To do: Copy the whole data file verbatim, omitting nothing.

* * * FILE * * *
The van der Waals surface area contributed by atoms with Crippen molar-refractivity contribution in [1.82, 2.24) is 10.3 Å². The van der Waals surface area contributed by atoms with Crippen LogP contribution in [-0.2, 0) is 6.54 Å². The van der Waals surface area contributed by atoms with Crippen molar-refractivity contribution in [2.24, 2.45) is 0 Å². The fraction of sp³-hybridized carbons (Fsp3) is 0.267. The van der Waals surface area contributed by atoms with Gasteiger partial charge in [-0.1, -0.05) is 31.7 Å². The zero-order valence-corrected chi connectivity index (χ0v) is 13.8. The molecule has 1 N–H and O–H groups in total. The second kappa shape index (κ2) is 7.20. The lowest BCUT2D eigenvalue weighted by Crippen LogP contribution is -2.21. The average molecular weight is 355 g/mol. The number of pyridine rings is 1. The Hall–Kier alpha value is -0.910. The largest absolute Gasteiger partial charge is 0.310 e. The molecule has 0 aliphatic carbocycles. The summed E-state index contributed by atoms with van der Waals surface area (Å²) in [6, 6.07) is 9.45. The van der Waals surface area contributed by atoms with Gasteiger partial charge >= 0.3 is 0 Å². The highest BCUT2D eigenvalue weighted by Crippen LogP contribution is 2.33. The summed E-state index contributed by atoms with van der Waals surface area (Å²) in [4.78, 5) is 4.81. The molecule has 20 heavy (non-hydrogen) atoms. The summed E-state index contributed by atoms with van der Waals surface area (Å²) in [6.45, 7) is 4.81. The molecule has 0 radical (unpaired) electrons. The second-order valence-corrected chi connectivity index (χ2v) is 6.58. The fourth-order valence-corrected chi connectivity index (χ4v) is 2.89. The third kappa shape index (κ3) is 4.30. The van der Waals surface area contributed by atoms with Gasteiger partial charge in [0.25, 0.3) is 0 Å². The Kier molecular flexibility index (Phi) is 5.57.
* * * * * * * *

The van der Waals surface area contributed by atoms with Crippen molar-refractivity contribution in [1.82, 2.24) is 10.3 Å². The van der Waals surface area contributed by atoms with Crippen LogP contribution in [-0.2, 0) is 6.54 Å². The van der Waals surface area contributed by atoms with Crippen molar-refractivity contribution in [2.24, 2.45) is 0 Å². The fraction of sp³-hybridized carbons (Fsp3) is 0.267. The van der Waals surface area contributed by atoms with Gasteiger partial charge in [-0.1, -0.05) is 31.7 Å². The zero-order valence-corrected chi connectivity index (χ0v) is 13.8. The molecule has 1 N–H and O–H groups in total. The second kappa shape index (κ2) is 7.20. The lowest BCUT2D eigenvalue weighted by Crippen LogP contribution is -2.21. The average molecular weight is 355 g/mol. The number of pyridine rings is 1. The Hall–Kier alpha value is -0.910. The largest absolute Gasteiger partial charge is 0.310 e. The molecule has 0 aliphatic carbocycles. The summed E-state index contributed by atoms with van der Waals surface area (Å²) in [6, 6.07) is 9.45. The van der Waals surface area contributed by atoms with Gasteiger partial charge >= 0.3 is 0 Å². The highest BCUT2D eigenvalue weighted by Crippen LogP contribution is 2.33. The summed E-state index contributed by atoms with van der Waals surface area (Å²) in [4.78, 5) is 4.81. The molecule has 20 heavy (non-hydrogen) atoms. The summed E-state index contributed by atoms with van der Waals surface area (Å²) in [6.45, 7) is 4.81. The molecule has 0 radical (unpaired) electrons. The second-order valence-corrected chi connectivity index (χ2v) is 6.58. The fourth-order valence-corrected chi connectivity index (χ4v) is 2.89. The third kappa shape index (κ3) is 4.30. The van der Waals surface area contributed by atoms with Gasteiger partial charge in [0.25, 0.3) is 0 Å². The Kier molecular flexibility index (Phi) is 5.57.